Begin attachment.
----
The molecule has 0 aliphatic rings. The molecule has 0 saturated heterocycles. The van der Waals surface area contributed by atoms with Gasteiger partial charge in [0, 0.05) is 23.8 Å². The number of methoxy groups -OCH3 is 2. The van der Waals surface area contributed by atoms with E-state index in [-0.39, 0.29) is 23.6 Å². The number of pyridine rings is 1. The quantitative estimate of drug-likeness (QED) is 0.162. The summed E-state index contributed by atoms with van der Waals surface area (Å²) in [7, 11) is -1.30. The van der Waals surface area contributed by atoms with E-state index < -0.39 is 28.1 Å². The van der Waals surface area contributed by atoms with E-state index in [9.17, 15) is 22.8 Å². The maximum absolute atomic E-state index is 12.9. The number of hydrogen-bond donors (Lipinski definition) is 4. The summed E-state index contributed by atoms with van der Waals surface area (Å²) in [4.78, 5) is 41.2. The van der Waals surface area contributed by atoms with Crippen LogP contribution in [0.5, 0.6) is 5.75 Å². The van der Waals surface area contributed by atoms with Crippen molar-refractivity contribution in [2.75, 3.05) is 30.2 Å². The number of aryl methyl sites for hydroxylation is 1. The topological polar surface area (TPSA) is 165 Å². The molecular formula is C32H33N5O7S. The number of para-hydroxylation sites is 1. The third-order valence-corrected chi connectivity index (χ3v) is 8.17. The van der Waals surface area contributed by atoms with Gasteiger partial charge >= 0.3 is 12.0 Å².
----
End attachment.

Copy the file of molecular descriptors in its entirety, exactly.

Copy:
The molecule has 0 aliphatic rings. The molecule has 0 saturated heterocycles. The van der Waals surface area contributed by atoms with Gasteiger partial charge in [0, 0.05) is 23.8 Å². The number of methoxy groups -OCH3 is 2. The van der Waals surface area contributed by atoms with E-state index in [-0.39, 0.29) is 23.6 Å². The number of pyridine rings is 1. The quantitative estimate of drug-likeness (QED) is 0.162. The summed E-state index contributed by atoms with van der Waals surface area (Å²) in [7, 11) is -1.30. The van der Waals surface area contributed by atoms with E-state index < -0.39 is 28.1 Å². The van der Waals surface area contributed by atoms with E-state index in [9.17, 15) is 22.8 Å². The maximum absolute atomic E-state index is 12.9. The number of hydrogen-bond donors (Lipinski definition) is 4. The summed E-state index contributed by atoms with van der Waals surface area (Å²) in [4.78, 5) is 41.2. The van der Waals surface area contributed by atoms with Crippen LogP contribution in [0.5, 0.6) is 5.75 Å². The van der Waals surface area contributed by atoms with Crippen molar-refractivity contribution in [2.75, 3.05) is 30.2 Å². The number of aryl methyl sites for hydroxylation is 1. The topological polar surface area (TPSA) is 165 Å². The molecular formula is C32H33N5O7S. The number of para-hydroxylation sites is 1. The third-order valence-corrected chi connectivity index (χ3v) is 8.17. The van der Waals surface area contributed by atoms with Gasteiger partial charge >= 0.3 is 12.0 Å².